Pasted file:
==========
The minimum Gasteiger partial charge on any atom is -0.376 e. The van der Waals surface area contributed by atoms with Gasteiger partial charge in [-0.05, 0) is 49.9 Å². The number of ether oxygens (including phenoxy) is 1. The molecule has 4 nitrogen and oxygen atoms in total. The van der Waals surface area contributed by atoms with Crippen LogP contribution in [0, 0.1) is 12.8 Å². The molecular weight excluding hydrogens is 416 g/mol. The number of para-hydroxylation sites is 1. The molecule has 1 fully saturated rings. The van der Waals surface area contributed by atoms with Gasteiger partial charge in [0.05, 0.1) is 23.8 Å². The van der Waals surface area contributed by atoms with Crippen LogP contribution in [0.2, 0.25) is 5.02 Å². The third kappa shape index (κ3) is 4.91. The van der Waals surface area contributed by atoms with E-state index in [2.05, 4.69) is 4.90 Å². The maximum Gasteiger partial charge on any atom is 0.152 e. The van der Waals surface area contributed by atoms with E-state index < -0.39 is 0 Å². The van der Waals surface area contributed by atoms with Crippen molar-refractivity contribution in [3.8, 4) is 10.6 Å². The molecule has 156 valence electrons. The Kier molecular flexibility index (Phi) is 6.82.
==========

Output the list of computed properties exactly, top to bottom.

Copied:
The minimum Gasteiger partial charge on any atom is -0.376 e. The van der Waals surface area contributed by atoms with Gasteiger partial charge in [-0.05, 0) is 49.9 Å². The number of ether oxygens (including phenoxy) is 1. The molecule has 4 nitrogen and oxygen atoms in total. The van der Waals surface area contributed by atoms with Crippen LogP contribution in [0, 0.1) is 12.8 Å². The molecular weight excluding hydrogens is 416 g/mol. The number of para-hydroxylation sites is 1. The molecule has 1 fully saturated rings. The van der Waals surface area contributed by atoms with Gasteiger partial charge in [0.05, 0.1) is 23.8 Å². The van der Waals surface area contributed by atoms with Crippen LogP contribution in [0.2, 0.25) is 5.02 Å². The third kappa shape index (κ3) is 4.91. The van der Waals surface area contributed by atoms with E-state index in [2.05, 4.69) is 4.90 Å². The maximum Gasteiger partial charge on any atom is 0.152 e. The van der Waals surface area contributed by atoms with E-state index < -0.39 is 0 Å². The van der Waals surface area contributed by atoms with Crippen molar-refractivity contribution in [3.8, 4) is 10.6 Å². The molecule has 156 valence electrons. The Kier molecular flexibility index (Phi) is 6.82.